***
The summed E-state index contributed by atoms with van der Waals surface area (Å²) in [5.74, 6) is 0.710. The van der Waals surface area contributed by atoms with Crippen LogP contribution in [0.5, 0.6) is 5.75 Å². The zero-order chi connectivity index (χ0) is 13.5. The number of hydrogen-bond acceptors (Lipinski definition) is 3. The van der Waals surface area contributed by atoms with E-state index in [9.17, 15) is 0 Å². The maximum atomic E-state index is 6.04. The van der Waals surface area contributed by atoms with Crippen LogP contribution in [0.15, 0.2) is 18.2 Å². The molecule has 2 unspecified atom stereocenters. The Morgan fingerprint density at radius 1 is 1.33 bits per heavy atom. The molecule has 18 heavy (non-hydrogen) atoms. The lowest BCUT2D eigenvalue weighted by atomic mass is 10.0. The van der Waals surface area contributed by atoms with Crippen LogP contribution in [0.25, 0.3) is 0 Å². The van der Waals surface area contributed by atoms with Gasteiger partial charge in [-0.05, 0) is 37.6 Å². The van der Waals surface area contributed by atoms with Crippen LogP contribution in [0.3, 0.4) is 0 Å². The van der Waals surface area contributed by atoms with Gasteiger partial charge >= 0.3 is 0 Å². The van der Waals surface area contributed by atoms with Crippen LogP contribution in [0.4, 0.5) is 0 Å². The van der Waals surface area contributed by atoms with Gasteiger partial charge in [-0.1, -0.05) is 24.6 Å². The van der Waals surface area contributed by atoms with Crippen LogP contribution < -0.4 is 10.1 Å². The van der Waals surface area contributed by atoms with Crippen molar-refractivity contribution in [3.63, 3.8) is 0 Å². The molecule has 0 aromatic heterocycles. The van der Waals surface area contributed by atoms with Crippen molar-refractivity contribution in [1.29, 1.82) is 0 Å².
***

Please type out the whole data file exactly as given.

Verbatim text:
The summed E-state index contributed by atoms with van der Waals surface area (Å²) in [5.74, 6) is 0.710. The van der Waals surface area contributed by atoms with Crippen LogP contribution in [0.5, 0.6) is 5.75 Å². The zero-order chi connectivity index (χ0) is 13.5. The number of hydrogen-bond acceptors (Lipinski definition) is 3. The van der Waals surface area contributed by atoms with E-state index in [9.17, 15) is 0 Å². The maximum atomic E-state index is 6.04. The van der Waals surface area contributed by atoms with Crippen LogP contribution in [0.15, 0.2) is 18.2 Å². The molecule has 2 unspecified atom stereocenters. The Morgan fingerprint density at radius 1 is 1.33 bits per heavy atom. The molecule has 18 heavy (non-hydrogen) atoms. The lowest BCUT2D eigenvalue weighted by atomic mass is 10.0. The van der Waals surface area contributed by atoms with Crippen LogP contribution in [0.25, 0.3) is 0 Å². The van der Waals surface area contributed by atoms with Gasteiger partial charge in [-0.05, 0) is 37.6 Å². The van der Waals surface area contributed by atoms with Crippen LogP contribution in [0.3, 0.4) is 0 Å². The van der Waals surface area contributed by atoms with Gasteiger partial charge >= 0.3 is 0 Å². The van der Waals surface area contributed by atoms with Crippen LogP contribution in [0.4, 0.5) is 0 Å². The van der Waals surface area contributed by atoms with Gasteiger partial charge in [-0.1, -0.05) is 24.6 Å². The van der Waals surface area contributed by atoms with Crippen LogP contribution < -0.4 is 10.1 Å². The van der Waals surface area contributed by atoms with Crippen molar-refractivity contribution in [3.63, 3.8) is 0 Å². The molecule has 0 aromatic heterocycles. The van der Waals surface area contributed by atoms with Crippen molar-refractivity contribution in [1.29, 1.82) is 0 Å².